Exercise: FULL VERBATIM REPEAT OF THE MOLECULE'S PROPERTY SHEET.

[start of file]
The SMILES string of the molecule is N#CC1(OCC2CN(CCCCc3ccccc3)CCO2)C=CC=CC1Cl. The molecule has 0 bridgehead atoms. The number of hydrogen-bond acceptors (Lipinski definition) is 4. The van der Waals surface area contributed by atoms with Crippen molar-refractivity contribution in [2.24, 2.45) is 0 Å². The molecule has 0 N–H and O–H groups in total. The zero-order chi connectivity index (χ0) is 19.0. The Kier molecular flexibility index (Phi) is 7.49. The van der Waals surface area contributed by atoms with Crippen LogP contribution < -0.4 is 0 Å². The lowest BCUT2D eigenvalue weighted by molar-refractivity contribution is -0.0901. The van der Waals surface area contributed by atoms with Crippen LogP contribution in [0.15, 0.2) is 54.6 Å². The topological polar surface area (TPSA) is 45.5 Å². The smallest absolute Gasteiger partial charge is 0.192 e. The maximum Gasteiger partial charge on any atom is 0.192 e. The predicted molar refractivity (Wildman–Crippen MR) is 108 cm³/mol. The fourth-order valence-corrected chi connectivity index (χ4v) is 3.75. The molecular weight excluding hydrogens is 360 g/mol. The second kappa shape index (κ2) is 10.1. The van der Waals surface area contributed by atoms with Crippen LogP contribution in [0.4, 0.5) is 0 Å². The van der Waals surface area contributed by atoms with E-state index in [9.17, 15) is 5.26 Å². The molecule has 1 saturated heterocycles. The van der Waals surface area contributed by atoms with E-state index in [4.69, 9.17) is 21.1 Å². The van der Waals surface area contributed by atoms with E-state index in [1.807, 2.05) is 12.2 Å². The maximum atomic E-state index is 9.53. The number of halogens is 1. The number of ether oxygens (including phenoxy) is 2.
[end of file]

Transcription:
The SMILES string of the molecule is N#CC1(OCC2CN(CCCCc3ccccc3)CCO2)C=CC=CC1Cl. The molecule has 0 bridgehead atoms. The number of hydrogen-bond acceptors (Lipinski definition) is 4. The van der Waals surface area contributed by atoms with Crippen molar-refractivity contribution in [2.24, 2.45) is 0 Å². The molecule has 0 N–H and O–H groups in total. The zero-order chi connectivity index (χ0) is 19.0. The Kier molecular flexibility index (Phi) is 7.49. The van der Waals surface area contributed by atoms with Crippen LogP contribution < -0.4 is 0 Å². The lowest BCUT2D eigenvalue weighted by molar-refractivity contribution is -0.0901. The van der Waals surface area contributed by atoms with Crippen LogP contribution in [0.15, 0.2) is 54.6 Å². The topological polar surface area (TPSA) is 45.5 Å². The smallest absolute Gasteiger partial charge is 0.192 e. The maximum Gasteiger partial charge on any atom is 0.192 e. The predicted molar refractivity (Wildman–Crippen MR) is 108 cm³/mol. The fourth-order valence-corrected chi connectivity index (χ4v) is 3.75. The molecular weight excluding hydrogens is 360 g/mol. The second kappa shape index (κ2) is 10.1. The van der Waals surface area contributed by atoms with Crippen LogP contribution in [0.4, 0.5) is 0 Å². The van der Waals surface area contributed by atoms with E-state index in [9.17, 15) is 5.26 Å². The molecule has 1 saturated heterocycles. The van der Waals surface area contributed by atoms with E-state index in [4.69, 9.17) is 21.1 Å². The van der Waals surface area contributed by atoms with E-state index in [1.807, 2.05) is 12.2 Å². The maximum atomic E-state index is 9.53. The number of halogens is 1. The number of ether oxygens (including phenoxy) is 2.